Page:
Welcome to my blog. If you live in Surrey and birding is your obsession (to get out of bed at some ridiculously early time of the morning, no matter what the weather, to go and look at birds isn't normal behaviour, believe me) and you're still a bit of a novice (like me) then, hopefully, this blog is for you.

Monday 30 May 2011


Well, it's been a quiet few weeks hasn't it? Even this week when the weather started to change and the rains eventually came, nothing much happened to get excited about. The spring migration came and went without much to show for it during the latter part of May around the county.

I've only had a couple of trips out locally in the past week. After hearing the Quail on the Saturday, I went to Chobham Common on Sunday evening to see the Nightjars (144). Always a fascinating bird to hear and to watch, I had to wait until 9.15pm as the sun went down and it was getting dark before I heard the first Nightjar churring. I eventually heard at least five and saw two, both perched on branches, but both flew off before I could get a photo - missing good shots is becoming a habit with me at the moment.

That was last Sunday, and yesterday was the first trip out since then. I went back to Chobham to look for a Dartford Warbler, but only found a brood of Stonechats. It was probably too windy (the wind has been a factor for weeks) so I decided to call off the search and head for Staines Reservoir.

It was a good decision. The first thing that struck me when I arrived was the huge amount of Swifts in the air, swooping over the causeway. There must have been at least 100 of them. There were plenty of Common Terns on the north basin, and more interestingly, two Arctic Terns, one being a first-summer bird, noticeable with its white forehead - it was almost certainly the same bird that had been seen earlier in the week at Island Barn Reservoir. I do like Terns, attractive birds and interesting to watch as they feed.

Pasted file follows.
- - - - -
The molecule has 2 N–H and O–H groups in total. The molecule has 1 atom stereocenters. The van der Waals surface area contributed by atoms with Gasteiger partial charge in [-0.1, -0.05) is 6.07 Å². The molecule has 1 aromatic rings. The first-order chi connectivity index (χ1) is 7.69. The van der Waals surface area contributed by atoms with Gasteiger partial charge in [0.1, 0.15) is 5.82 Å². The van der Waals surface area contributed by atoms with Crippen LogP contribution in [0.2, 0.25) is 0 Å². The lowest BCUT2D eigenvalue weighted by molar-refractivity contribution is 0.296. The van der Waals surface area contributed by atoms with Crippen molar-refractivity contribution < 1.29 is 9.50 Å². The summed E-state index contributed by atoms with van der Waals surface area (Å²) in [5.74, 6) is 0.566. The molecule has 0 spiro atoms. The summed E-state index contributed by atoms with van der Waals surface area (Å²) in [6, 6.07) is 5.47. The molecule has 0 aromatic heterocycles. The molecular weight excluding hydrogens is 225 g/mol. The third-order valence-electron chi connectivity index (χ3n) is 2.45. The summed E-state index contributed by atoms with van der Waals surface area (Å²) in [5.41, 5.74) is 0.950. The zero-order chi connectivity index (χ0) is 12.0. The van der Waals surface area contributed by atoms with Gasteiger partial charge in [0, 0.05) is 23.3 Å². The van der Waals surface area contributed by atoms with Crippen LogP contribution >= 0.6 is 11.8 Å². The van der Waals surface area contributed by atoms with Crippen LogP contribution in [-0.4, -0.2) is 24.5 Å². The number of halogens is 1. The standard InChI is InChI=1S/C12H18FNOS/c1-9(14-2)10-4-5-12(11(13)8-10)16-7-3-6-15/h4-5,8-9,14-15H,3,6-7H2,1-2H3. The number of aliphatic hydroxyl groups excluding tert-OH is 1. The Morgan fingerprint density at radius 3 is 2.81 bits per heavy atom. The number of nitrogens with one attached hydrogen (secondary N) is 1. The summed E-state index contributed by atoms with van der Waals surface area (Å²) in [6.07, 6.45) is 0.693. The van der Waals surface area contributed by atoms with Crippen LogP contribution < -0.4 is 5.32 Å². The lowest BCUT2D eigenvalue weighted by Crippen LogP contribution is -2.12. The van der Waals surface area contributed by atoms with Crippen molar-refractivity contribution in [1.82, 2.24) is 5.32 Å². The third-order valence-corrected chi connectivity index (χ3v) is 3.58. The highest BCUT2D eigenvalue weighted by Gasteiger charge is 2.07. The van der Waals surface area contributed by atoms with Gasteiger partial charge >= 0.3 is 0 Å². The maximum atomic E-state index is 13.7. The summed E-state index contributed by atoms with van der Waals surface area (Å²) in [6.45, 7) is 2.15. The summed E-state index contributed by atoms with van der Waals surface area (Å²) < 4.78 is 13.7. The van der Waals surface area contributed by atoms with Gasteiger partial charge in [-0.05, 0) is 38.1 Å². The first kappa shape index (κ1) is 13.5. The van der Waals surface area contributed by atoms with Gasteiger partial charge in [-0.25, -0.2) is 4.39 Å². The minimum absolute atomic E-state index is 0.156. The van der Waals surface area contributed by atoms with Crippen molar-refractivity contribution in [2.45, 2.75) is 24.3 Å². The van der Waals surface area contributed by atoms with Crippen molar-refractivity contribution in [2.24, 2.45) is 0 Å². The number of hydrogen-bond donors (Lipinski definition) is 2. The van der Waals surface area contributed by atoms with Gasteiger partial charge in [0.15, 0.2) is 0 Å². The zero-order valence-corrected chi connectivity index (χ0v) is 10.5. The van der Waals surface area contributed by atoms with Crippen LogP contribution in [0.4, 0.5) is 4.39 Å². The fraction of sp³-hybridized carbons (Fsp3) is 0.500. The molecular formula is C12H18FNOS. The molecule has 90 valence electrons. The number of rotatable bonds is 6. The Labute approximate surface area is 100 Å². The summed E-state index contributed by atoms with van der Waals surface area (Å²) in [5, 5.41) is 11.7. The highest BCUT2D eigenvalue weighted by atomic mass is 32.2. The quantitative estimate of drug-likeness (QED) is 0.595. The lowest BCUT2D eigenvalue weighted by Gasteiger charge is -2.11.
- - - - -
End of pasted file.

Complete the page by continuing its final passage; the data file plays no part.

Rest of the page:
Added to that was a feisty first-summer Little Gull, which was constantly being mobbed by the Black-headed Gulls over one of the rafts.

All in all, a good visit after such a desolate few weeks on the Surrey front.
Surrey (including Spelthorne) 2011 list: 144
This time last year: 135

Saturday 21 May 2011


The last couple of weeks have been disappointing, there's no getting round it. The weather has been the problem. When it's fine, migratory birds have the strength to continue on to their summer haunts without stopping at a bird service station on the way (like landlocked Surrey) to refuel. And it's been fine for weeks now. No rain to speak of and plenty of sunshine - good for the early tan but disastrous for spotting new arrivals.

Fortunately, Canons Farm near Banstead - which is just up the road from me - comes up with the occasional gem when everywhere else is scratching around for anything interesting to report. And so it was today.

At 11.15am I got a text from David Campbell: "QUAIL singing at Reads Bottom at 11.14am." About an hour later I arrived. David had been joined by a throng of birders, including Johnny Allan and Mark 'Posh' Spicer. They were walking back up the track, heading for another vantage point in the Horse Paddock field next to a derelict barn.

We waited for about 45 minutes before eventually the Quail (143) sang in the undergrowth. It sang intermittently a few times before going quiet again, but it was enough. Quails are notoriously hard birds to see, being a highly secretive bird, so hearing it was going to be the best I could do, unless I had hours to kill, which I didn't.

So, I didn't get a photo, apart from those attached, including one of a Yellowhammer singing - but the way things have been recently I'll settle for that.
Surrey (including Spelthorne) 2011 list: 143
This time last year: 133

Friday 13 May 2011